My colleague and I recently conducted speech and language screeners for all the Kindergarten students at a local school. Language screeners are often confused with standardised language assessment so I thought I would take the time to explain what each consists of and how they differ.
Language is a broad area that includes a number of skills such as understanding of basic and complex concepts, following instructions, comprehension of verbal passages as well as production of a variety of words in a range of grammatically and sequentially correct sentence and story structures. For this reason it can take a couple of visits to gain a comprehensive assessment of an individual’s language skills. Screeners are sometimes use as a substitute when time does not allow for a comprehensive assessment however it does not replace a comprehensive assessment.
Below I have listed some of the key differences between a language screener such as the Renfrew Action Picture Test and a comprehensive language assessment such as the Clinical Evaluation of Language Fundimantals-4.
Language Screener: (e.g. Renfrew Action Picture Test-RAPT)
- Takes approximately 15-30 minutes to complete
- Looks at the major components of language, specifically expressive and receptive language skills such as understanding who, what, when, where and why questions, use of different word types and structures and sentence types and structures
- The results give an indication as to whether the individual needs a standardised assessment or therapy
Comprehensive Language Assessment: (e.g.Clinical Evaluation of Language Fundamentals-CELF-4)
- Takes approximately 1-2 hours to complete
- Looks at all areas of language including Expressive language, Receptive Language, Language structure, Language Content and a Working Memory component for Language
- The assessment is divided into a number of subtests to evaluate each of the above areas depending on the individual’s age. Here is a list of the subtests in the CELF-4 and what they assess with examples:
- Concepts & Following Directions/Semantic Relationships (Following multiple step instructions and understanding concepts e.g. ‘before’ and ‘after’)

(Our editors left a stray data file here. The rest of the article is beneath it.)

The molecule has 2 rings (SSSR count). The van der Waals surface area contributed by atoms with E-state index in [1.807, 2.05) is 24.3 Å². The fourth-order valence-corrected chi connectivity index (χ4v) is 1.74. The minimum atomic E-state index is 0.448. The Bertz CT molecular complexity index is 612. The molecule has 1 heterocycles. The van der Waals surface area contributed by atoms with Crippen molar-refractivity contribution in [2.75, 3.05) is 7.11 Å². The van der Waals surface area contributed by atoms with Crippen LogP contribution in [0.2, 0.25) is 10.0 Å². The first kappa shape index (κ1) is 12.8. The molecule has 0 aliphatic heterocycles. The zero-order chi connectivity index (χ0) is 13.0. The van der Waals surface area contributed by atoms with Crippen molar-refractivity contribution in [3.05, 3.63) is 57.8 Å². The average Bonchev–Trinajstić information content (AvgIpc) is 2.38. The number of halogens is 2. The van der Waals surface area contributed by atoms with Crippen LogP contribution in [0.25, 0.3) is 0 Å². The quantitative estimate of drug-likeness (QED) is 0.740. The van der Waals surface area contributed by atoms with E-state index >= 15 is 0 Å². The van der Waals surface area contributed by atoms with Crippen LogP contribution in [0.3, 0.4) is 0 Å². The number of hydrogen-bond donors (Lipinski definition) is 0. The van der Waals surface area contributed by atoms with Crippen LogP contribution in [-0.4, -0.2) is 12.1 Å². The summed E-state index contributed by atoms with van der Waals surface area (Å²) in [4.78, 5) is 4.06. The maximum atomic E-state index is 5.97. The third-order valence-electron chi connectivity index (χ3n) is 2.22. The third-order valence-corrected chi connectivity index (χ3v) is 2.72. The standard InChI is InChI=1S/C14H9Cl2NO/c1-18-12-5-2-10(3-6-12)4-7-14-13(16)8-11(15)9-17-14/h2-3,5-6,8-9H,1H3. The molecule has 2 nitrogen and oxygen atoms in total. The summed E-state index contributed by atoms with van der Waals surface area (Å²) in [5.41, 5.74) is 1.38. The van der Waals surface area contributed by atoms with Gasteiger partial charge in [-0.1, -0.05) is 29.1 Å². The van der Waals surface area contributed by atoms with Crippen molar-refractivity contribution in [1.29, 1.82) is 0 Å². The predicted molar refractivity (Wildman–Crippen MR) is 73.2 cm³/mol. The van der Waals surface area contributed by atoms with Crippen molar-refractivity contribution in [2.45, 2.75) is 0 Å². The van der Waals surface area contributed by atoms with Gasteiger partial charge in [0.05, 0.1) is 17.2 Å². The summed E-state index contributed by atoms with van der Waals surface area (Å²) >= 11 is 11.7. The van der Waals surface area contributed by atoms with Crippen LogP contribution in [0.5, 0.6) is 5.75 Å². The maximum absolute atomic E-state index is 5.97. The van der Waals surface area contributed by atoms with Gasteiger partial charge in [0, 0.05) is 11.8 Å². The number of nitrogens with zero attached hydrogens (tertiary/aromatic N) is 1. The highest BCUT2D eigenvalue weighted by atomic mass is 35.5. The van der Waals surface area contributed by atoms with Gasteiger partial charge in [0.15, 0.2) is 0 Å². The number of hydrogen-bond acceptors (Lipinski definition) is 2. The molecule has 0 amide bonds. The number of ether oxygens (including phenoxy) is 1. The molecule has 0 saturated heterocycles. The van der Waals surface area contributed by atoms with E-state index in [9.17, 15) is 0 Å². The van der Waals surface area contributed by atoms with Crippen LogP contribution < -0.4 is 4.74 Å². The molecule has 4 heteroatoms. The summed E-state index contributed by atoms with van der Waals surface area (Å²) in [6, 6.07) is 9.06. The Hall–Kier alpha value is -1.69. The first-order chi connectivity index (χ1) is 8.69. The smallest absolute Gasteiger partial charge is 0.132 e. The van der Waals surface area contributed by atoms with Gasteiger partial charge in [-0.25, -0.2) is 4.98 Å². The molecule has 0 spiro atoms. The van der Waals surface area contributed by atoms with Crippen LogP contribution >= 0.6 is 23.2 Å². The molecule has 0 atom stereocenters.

- Sentence Structure (Understanding different sentence types e.g. question vs statement)
- Expressive Vocabulary/Word Definitions (Understanding and use of a range of word types e.g. nouns and verbs)
- Formulated sentences/Sentence Assembly (Use of word components in different sentence structures e.g. use of conjunction ‘and’)
- Word Structure/Recalling sentences (Use of sentence structure and grammar e.g. past vs. present tense)
- Word Classes (Grouping words into categories and explaining their relationship e.g. car & truck=transport items)
- Understanding Spoken Paragraphs (inferencing skills and auditory memory for main idea and minor details)
- The results indicate a standardised percentile ranking compared to others in the same age group and the area of language the person is having difficulty with, which is often targeted directly in therapy
The most important take home message is that a screener can gain a broad idea of person’s language skills however if the person is experiencing more complex language difficulties or if a report is needed for school, a comprehensive standardised assessment is required. The CELF-4 outlined above is the assessment required by the Board of Studies when applying for funding or additional aid at school.
For more information on this topic or any speech related fields, contact the ENT Clinic on 1300 123 368 and make an appointment with our speech pathologists Ashleigh Fattah.